Toxic debts are just so 2010. The contamination caused by corporate bribery and corruption will be keeping many more Chief Executives awake at night as they watch rolling news reports of Rupert Murdoch’s humble apologies for corporate misbehaviour whilst his wife attacks a protestor intent on doing him grievous bodily harm with a plate of shaving foam. Oh, the majesty of the parliamentary process.

When the UK Bribery Act came into force on 1 July 2011, the common consensus was that given the limited resources available to those charged with enforcing the Act, the first prosecution would have to be seriously high profile to show that this new piece of legislation had real teeth. Just 4 days later, The Guardian broke the News of the World phone-hacking scandal.

The media frenzy surrounding this scandal peaked yesterday with the appearance of Rupert Murdoch and his son James before a Parliamentary Committee. The rumour mill today has it that Rupert Murdoch may be even “encouraged” to move aside as CEO, to be replaced by Chief Operating Officer Chase Carey.  David Cameron also finds the media spotlight intensifying on his decision to appoint Andrew Coulson as his media chief in May 2010 very shortly after taking up the post of Prime Minister. If a week is a long time in politics, a fortnight in the media must now be regarded as an eternity.

So will this scandal be used by the regulators to show that the UK Bribery Act has real teeth? In a word, no, as all the allegations relate to events which pre-dated the coming into force of the Act. Nevertheless it brings in to stark focus one of the key characteristics of the Act, i.e. that when the solids hits the corporate fan, the buck increasingly seems to stop with the Chief Executive.

Under the Bribery Act the lack of any knowledge of or involvement in any criminal offences does not necessarily preclude a corporate prosecution. The Act effectively requires “top management” to take a proactive role in assessing their organisation’s exposure to the risk of bribery and corrupt practices, to implement “adequate procedures” to minimise those risks, and to issue a very clear mandate to all staff of the zero-tolerance attitude that will be taken to any breaches of the anti-bribery and corruption policy. Organisations must also undertake appropriate due diligence to ensure that any “associated persons” connected to their business operations are not tarnished with even the faintest whiff of bribery or corrupt practices.   Reactive measures are insufficient.  If a company is in the firing line, it does not matter how “humble” its Chief Executive is after the event, or what measures it promises to take to take to rectify the situation.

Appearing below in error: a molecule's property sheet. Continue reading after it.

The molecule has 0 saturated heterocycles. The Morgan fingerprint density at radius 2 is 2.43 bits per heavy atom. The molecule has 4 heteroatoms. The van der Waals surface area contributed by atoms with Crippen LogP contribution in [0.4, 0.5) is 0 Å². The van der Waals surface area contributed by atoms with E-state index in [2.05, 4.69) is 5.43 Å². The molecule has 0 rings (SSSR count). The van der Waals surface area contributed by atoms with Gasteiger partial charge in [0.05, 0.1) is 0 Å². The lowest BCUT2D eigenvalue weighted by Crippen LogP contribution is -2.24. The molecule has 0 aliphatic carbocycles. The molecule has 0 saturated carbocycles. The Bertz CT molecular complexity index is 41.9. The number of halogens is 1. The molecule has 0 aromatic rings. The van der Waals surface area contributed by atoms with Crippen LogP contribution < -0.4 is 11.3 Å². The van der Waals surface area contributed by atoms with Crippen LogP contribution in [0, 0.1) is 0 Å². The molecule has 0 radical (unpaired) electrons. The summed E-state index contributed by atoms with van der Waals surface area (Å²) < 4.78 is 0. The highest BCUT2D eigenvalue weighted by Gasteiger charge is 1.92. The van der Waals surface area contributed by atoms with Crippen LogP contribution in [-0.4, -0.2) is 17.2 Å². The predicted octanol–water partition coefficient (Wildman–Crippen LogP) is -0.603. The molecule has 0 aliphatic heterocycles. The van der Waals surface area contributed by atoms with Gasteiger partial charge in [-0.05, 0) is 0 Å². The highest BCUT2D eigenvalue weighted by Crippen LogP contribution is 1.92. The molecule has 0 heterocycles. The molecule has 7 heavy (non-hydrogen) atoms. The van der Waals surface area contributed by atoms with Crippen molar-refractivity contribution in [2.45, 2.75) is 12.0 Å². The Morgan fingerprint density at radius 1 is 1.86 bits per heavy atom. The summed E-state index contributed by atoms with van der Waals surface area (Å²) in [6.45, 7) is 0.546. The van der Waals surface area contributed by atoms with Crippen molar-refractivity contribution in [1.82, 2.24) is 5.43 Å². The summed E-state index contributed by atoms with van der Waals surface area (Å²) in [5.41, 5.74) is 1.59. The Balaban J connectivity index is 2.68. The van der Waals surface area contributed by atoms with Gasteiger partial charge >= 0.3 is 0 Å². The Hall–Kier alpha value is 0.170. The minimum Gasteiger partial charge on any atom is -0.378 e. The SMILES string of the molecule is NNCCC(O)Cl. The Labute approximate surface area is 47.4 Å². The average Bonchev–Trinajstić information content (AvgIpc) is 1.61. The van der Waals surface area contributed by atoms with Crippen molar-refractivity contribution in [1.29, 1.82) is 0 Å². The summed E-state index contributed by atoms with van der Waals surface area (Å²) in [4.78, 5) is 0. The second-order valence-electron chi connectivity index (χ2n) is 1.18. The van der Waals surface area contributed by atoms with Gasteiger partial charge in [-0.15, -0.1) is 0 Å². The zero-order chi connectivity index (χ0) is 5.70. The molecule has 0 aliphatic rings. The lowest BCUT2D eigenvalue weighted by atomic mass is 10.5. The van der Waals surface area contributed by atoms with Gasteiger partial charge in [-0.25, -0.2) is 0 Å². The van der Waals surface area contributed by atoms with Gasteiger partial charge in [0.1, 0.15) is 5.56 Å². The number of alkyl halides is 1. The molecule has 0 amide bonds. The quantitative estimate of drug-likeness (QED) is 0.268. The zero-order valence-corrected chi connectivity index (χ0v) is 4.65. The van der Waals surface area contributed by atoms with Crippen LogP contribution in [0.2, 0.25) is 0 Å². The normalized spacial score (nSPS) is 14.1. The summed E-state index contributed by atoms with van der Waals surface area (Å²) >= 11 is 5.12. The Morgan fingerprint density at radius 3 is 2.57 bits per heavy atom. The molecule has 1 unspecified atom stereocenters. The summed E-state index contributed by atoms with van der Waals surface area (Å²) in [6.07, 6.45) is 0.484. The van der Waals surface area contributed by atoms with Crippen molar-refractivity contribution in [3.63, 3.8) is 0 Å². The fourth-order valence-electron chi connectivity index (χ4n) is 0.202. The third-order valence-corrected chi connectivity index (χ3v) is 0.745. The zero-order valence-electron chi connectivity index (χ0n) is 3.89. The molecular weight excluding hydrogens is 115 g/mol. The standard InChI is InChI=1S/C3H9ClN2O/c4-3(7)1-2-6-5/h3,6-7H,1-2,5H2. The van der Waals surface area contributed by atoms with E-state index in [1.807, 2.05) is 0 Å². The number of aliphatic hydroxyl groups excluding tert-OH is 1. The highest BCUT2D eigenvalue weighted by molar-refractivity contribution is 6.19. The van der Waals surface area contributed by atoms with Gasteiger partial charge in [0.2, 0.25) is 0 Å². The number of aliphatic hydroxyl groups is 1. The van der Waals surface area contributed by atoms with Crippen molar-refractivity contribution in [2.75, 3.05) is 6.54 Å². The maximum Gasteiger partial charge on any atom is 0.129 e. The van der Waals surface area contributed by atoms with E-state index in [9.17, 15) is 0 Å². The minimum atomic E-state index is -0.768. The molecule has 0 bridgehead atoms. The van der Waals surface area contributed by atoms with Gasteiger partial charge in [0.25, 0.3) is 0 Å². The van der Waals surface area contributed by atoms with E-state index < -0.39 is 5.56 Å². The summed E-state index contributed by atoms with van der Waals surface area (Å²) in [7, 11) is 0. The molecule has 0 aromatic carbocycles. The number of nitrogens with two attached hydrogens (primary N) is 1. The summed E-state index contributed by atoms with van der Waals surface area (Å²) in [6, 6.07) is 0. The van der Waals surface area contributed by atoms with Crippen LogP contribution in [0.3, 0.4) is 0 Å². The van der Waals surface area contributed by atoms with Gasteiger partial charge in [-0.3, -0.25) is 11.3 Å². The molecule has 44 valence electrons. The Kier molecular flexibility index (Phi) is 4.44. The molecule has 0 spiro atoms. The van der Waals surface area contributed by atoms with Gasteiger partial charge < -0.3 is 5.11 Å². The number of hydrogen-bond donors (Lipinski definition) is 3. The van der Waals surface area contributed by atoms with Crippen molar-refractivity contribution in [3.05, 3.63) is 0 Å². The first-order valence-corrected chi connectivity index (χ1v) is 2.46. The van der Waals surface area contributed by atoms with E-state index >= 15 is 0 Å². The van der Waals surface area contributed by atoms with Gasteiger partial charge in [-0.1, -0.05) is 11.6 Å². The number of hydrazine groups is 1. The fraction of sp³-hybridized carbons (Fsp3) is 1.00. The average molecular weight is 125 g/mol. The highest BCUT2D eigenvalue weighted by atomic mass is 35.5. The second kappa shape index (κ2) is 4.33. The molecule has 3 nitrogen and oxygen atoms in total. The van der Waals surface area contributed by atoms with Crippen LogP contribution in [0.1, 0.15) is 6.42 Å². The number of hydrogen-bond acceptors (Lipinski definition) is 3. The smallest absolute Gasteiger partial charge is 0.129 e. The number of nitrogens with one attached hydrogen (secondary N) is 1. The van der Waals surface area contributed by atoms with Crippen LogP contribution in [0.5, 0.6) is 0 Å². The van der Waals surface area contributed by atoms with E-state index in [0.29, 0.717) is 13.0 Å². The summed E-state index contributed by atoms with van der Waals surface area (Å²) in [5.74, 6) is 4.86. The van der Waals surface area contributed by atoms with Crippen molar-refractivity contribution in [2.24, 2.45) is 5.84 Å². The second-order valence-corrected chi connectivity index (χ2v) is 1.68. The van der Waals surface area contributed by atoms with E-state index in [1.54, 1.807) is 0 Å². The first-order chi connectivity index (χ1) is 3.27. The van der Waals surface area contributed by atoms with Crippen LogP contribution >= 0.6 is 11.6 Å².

The decision to recruit employees tainted by bribery scandals is also highly questionable. If you are the Prime Minister you might be able to get away with the suggestion that “everyone deserves a second chance”. However, if you are not the Prime Minister but still run the “second chance” argument, do not be surprised if your Board of Directors suggests that it is a very interesting position, and one that you should definitely pursue with your next employer.